So right now, quitting is not an option. Because the way I look at it now, with all the years I messed around and I quit – and I sort of got away with it – I don’t think there’s any more getting away with it. So I guess, it really means I’m growing up and taking responsibility. And as I said, I didn’t quit on being a mother, and that was a challenge. I didn’t quit on being a wife and I’m not quitting on my health. And I’m not quitting on being an example that you too can choose healthy food with joy.
One of my favorite characters on TV is Sue Heck. Now, I don’t even watch that show that often, but the few times that I’ve watched it, she made such an impression on me. She is the perennial optimist. And even though her brain and ours can provide so much evidence that she’s a – quote en quote – loser, she chooses to believe in herself fresh every day and continually goes after her dreams. And the result is that at least 50% of the time, she achieves them. She shows up and she lives. And there are some links at the end of this episode that have links to shows where you can watch her achieving her goal, despite the most incredible obstacles.
Now, when I was Sue’s age, I didn’t try. I was so afraid of not surviving shame and embarrassment that I just quit all over the place. I didn’t give myself a chance to fail or to succeed; I just quit ahead of time. I was in hiding. Now, sometimes I feel like Sue and I use her as my inspiration. I don’t know at all if I’m going to accomplish the next goal, but I’m going to jump in and I’m going to give it my all.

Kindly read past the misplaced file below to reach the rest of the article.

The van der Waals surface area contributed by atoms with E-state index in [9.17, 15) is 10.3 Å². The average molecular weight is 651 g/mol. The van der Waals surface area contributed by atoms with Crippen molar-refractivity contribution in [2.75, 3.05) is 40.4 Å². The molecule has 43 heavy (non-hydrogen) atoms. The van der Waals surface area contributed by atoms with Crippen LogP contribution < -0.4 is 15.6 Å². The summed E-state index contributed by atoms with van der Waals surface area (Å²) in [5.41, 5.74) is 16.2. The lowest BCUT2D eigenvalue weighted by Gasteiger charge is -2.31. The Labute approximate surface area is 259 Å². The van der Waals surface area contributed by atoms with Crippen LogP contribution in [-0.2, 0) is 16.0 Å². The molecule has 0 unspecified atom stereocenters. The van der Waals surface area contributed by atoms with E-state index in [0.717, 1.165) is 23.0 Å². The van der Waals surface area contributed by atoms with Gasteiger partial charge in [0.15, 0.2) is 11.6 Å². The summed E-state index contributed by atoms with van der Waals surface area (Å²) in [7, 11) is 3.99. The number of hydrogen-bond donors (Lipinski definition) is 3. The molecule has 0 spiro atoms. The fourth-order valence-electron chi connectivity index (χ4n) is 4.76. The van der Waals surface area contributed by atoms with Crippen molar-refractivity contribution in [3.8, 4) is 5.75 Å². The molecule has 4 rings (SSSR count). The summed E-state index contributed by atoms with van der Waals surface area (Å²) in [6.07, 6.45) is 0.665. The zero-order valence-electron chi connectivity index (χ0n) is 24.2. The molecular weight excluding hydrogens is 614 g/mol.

And that’s what I want for you, so here are some points to get you to stop quitting. Commit to your goal. What is it you want? But then connect it to your purpose; why do you want it? If you want to lose weight, then why do you want to lose weight and what are you going to get when you lose that weight?
And then you create a plan – that plan that is really created from your prefrontal cortex. You’re working on the executive functioning part of your brain. And then, remember our mantra, your thoughts create your feelings, your feelings create your actions and your actions create your results. And you use this model to review your results. Because when you see what you have in your life, you have to understand that you’re getting these results because of your actions.
And then you say, wait a minute, but these actions, what are they motivated by? Some emotion – so if I’m not taking action then I’m not having the right emotion to motivate my action. And then, when we know it’s your thoughts that create your emotions, you can examine your thoughts; examine your thinking. So you use that model of the circumstance, the thought, the feeling, the action and the result, and you plug in any one of those places and then you can see how your beliefs are impacting your results.
And then another point, choose to be passionate about your purpose and you can create passion when you practice those new thoughts so that when you decide on quitting, it’s not just you’re deciding to quit, but you’re quitting on your passion. You’re quitting on your body and you’re quitting on your life. And you can make and decide that quitting on your passion, your body, and your life is just not optional.